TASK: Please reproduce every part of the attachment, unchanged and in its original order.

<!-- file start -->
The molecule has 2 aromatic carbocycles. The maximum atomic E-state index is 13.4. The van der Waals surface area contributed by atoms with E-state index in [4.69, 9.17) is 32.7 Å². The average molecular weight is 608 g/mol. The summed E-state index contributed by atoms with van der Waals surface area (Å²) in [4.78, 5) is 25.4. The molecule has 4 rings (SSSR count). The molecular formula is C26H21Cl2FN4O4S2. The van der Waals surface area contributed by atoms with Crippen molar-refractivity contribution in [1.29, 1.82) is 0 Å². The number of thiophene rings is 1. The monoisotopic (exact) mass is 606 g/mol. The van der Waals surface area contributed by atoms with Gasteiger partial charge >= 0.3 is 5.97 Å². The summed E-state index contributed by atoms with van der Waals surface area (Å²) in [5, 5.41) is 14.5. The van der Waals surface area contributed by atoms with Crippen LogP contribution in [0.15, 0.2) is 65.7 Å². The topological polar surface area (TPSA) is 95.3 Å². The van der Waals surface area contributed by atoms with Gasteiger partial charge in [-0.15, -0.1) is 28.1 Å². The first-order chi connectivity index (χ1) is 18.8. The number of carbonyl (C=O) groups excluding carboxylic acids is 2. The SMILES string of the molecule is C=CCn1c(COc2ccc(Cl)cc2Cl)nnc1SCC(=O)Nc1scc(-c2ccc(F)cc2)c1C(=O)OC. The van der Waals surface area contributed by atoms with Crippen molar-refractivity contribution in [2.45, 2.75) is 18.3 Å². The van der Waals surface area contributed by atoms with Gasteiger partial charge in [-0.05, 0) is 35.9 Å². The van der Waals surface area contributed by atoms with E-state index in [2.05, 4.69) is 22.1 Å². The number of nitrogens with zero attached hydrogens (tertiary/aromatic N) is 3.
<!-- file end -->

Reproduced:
The molecule has 2 aromatic carbocycles. The maximum atomic E-state index is 13.4. The van der Waals surface area contributed by atoms with E-state index in [4.69, 9.17) is 32.7 Å². The average molecular weight is 608 g/mol. The summed E-state index contributed by atoms with van der Waals surface area (Å²) in [4.78, 5) is 25.4. The molecule has 4 rings (SSSR count). The molecular formula is C26H21Cl2FN4O4S2. The van der Waals surface area contributed by atoms with Crippen molar-refractivity contribution in [1.29, 1.82) is 0 Å². The number of thiophene rings is 1. The monoisotopic (exact) mass is 606 g/mol. The van der Waals surface area contributed by atoms with Gasteiger partial charge >= 0.3 is 5.97 Å². The summed E-state index contributed by atoms with van der Waals surface area (Å²) in [5, 5.41) is 14.5. The van der Waals surface area contributed by atoms with Crippen LogP contribution in [0.15, 0.2) is 65.7 Å². The topological polar surface area (TPSA) is 95.3 Å². The van der Waals surface area contributed by atoms with Gasteiger partial charge in [-0.15, -0.1) is 28.1 Å². The first-order chi connectivity index (χ1) is 18.8. The number of carbonyl (C=O) groups excluding carboxylic acids is 2. The SMILES string of the molecule is C=CCn1c(COc2ccc(Cl)cc2Cl)nnc1SCC(=O)Nc1scc(-c2ccc(F)cc2)c1C(=O)OC. The van der Waals surface area contributed by atoms with Crippen molar-refractivity contribution in [2.45, 2.75) is 18.3 Å². The van der Waals surface area contributed by atoms with Gasteiger partial charge in [-0.05, 0) is 35.9 Å². The van der Waals surface area contributed by atoms with E-state index in [2.05, 4.69) is 22.1 Å². The number of nitrogens with zero attached hydrogens (tertiary/aromatic N) is 3.